SEA Junior Scholar of the Month, August 2022: Mary Caton Lingold
How did you become interested in studying early American literature?
I came to the field because of the questions that I wanted to be able to answer. I wanted to understand how American racism came to be, and I wanted to understand how the historical imagination shapes what we consider to be possible in the past. This led me to begin peeling back the layers, focusing on texts and contexts from earlier and earlier periods. In graduate school, I began to read extensively in the genre of colonial-era travel writing. I was struck by how much I could learn from these works about whiteness, colonization, slavery, and Black and Indigenous cultural histories. My work now focuses on the lives of enslaved and free Africans in Atlantic Africa and the Caribbean during the rise of plantation slavery, in the 17th and 18th centuries. I am thankful for the capaciousness of literary study, which allows me to pursue questions of history and culture that would be impossible to undertake in other fields.
Who is your favorite early American writer, or what is your favorite early American text, and why?
One early American text continues to capture my attention, and it is really a text within a text. Hans Sloane’s A Voyage to the Islands (1707) contains musical notation that derives from performances by enslaved Africans living in Jamaica in 1687-1688. These transcriptions were written by a mysterious man named Mr. Baptiste, who as I argue in a recent article about his biography, was probably a free person of color. The notation offers a rare glimpse into the musical world of Atlantic Africans, enslaved and free, who ultimately revolutionized global music and helped to found one of, if not the most prominent art forms of the early Americas. In addition to writing articles about the musical text, I co-created a website (www.musicalpassage.org) that brings the pieces to life and tries to make the history surrounding them more accessible to musicians, students, and scholars. My collaborators (Laurent Dubois and David Garner) and I always hoped that the website would make it possible for musicians, students, and other scholars to explore this history, and in recent years performances in Jamaica, the U.S., and the U.K. are revitalizing the legacy of the enslaved musicians whose performances inspired the pieces. Chinna Smith and Inna da Yard from Jamaica explored the pieces in 2017 and recently Rhiannon Giddens and Yo-Yo Ma drew from the historical text in an original piece by Giddens.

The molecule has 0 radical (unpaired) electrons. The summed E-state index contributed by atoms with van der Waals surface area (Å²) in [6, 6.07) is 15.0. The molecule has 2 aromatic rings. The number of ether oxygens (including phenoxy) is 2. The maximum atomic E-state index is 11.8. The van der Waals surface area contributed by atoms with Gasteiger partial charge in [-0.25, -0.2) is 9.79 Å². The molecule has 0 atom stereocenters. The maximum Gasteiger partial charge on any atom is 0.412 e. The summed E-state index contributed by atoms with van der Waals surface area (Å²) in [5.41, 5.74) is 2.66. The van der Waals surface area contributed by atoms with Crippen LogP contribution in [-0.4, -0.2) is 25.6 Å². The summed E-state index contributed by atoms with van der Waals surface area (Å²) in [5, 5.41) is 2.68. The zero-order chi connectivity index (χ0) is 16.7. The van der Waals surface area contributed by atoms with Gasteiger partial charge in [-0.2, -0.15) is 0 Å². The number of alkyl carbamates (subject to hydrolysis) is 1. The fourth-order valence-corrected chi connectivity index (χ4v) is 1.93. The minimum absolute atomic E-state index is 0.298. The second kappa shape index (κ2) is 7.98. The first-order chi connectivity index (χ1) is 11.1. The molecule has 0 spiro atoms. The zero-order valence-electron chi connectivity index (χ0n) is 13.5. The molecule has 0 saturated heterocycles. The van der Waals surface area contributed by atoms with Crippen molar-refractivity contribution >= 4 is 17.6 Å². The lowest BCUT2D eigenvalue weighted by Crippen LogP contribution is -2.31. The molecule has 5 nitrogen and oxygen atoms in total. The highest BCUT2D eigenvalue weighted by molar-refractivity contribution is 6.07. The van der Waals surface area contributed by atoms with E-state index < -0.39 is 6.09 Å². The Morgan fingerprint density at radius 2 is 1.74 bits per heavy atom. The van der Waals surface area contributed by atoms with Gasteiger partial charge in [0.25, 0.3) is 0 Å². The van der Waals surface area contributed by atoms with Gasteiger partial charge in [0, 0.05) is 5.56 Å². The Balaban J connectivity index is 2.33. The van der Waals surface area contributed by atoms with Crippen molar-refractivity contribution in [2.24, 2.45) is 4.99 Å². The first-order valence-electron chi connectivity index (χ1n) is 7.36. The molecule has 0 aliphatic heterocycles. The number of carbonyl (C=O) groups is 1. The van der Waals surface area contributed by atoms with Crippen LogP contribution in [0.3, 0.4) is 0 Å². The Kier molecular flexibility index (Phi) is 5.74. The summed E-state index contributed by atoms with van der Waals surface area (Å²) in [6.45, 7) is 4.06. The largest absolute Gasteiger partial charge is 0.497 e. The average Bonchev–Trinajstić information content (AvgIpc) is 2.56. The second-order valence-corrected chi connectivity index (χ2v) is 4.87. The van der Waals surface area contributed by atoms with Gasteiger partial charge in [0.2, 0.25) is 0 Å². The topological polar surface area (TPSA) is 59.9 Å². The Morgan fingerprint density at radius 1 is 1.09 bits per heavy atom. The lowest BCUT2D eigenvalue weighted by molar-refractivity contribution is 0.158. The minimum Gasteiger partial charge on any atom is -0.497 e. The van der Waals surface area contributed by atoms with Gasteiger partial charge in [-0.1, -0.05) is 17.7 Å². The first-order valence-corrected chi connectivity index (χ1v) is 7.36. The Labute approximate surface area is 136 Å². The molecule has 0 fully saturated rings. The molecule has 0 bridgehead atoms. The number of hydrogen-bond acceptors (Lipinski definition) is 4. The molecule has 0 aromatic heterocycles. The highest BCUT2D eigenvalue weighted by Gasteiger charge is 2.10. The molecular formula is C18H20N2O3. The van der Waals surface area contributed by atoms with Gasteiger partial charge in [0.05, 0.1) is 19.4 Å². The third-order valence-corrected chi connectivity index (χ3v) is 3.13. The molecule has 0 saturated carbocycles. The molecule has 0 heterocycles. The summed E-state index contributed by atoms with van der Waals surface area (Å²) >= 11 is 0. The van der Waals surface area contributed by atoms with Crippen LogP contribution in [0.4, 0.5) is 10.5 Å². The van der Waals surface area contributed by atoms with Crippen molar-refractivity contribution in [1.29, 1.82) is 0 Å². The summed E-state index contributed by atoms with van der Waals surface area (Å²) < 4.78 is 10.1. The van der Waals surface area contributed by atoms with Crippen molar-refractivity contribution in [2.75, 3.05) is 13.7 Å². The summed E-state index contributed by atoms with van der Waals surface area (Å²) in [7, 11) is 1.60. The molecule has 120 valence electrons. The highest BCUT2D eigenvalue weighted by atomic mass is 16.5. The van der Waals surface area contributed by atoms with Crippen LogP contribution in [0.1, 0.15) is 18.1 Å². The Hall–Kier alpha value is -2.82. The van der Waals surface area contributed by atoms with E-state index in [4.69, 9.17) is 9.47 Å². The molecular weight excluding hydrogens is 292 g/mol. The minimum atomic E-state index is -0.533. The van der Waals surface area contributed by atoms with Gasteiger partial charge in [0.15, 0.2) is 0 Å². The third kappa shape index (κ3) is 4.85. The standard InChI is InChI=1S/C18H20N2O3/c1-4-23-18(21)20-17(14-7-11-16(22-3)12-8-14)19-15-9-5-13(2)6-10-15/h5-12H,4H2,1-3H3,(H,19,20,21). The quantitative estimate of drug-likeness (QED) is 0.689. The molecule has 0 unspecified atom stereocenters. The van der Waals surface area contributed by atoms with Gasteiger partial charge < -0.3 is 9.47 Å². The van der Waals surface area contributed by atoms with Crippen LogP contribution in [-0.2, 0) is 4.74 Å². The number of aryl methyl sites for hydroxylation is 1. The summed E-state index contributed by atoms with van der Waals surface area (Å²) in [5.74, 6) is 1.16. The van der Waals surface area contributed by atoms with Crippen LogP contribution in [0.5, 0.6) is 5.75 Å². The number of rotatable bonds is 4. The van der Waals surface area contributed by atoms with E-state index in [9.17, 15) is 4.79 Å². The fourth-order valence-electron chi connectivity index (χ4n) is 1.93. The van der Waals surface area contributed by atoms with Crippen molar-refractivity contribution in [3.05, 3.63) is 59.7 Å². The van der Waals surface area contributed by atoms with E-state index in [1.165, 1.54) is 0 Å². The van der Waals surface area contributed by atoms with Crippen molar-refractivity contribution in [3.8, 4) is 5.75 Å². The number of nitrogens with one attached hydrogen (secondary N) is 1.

What are you currently working on?
I have just finished the manuscript of my first solo-authored book, “Sound Legacy: Music and Slavery in an African Atlantic world.” The project centers on the musical lives of Atlantic Africans during the rise of plantation slavery, roughly from 1600-1800. Early chapters focus on music on the Atlantic coasts of Africa, and the rest of the book looks to the greater Caribbean and North America. Throughout I draw heavily from travel accounts like Hans Sloane’s narrative to show how central musical performances were to life across the Atlantic world. It became formulaic within the genre to portray musical performances extensively and there is a wealth of material to draw from. Yet these works were written by outsiders who did not understand nor appreciate what they heard, so I combine methods from sound studies and literary studies to interpret these texts for what they can teach us about performance traditions of Atlantic Africans. I also study musical instruments crafted by enslaved artisans, archival manuscripts, and musical performances to uncover the early history of Black music in the Americas. The project has morphed into a cultural history of music and sound, but it emerged from a desire to center African thought and expression in a literary study of early America.
What is something you are reading right now (EAL related or otherwise) that inspires you, either personally or professionally?
I have been reading a lot about the Afro-Iberian Atlantic world, especially in the eras prior to and overlapping with British settlement in the Americas. Wonderful work coming out of multiple fields is illuminating the influence of Africans on culture, politics, and economic trade far earlier and more extensively than a strictly Anglocentric approach would. (I am thinking of recent and forthcoming work by Herman Bennett, Cécile Fromont, Nick Jones, Cassander Smith, David Wheat, Miguel Valerio, Lisa Voigt, Jeroen Dewulf, and many others.) This scholarship shows the vast influences of Atlantic Africans in the early modern period, and has helped to shift my thinking about the emergence of whiteness, antiblackness, and slavery.
Is there a scholar in the field who inspires you, and why?
There are so many! Building on my answer to the previous question, I’d like to highlight Cassander Smith as a scholar whose work has charted a path for my own. Her book Black Africans in the British Imagination fills such an important gap by establishing a bridge between Iberia, Africa, and the early Americas in the context of Anglophone Atlantic literature. Her work helped open space for me to center Africa and Africans in my own book project. Also, I recently had the chance to work closely with Cassie in her role as President of the Early Caribbean Society and I grew to respect her leadership as much as her scholarship. She is doing so much to grow and enhance the institutions that shape our disciplines and our profession, which can also be seen in her field-building co-edited volumes, Early Modern Black Diaspora Studies (with Nick Jones and Miles Grier), and The Earliest African American Literatures (with Zachary Hutchins).
Mary Caton Lingold is Assistant Professor of English at Virginia Commonwealth University.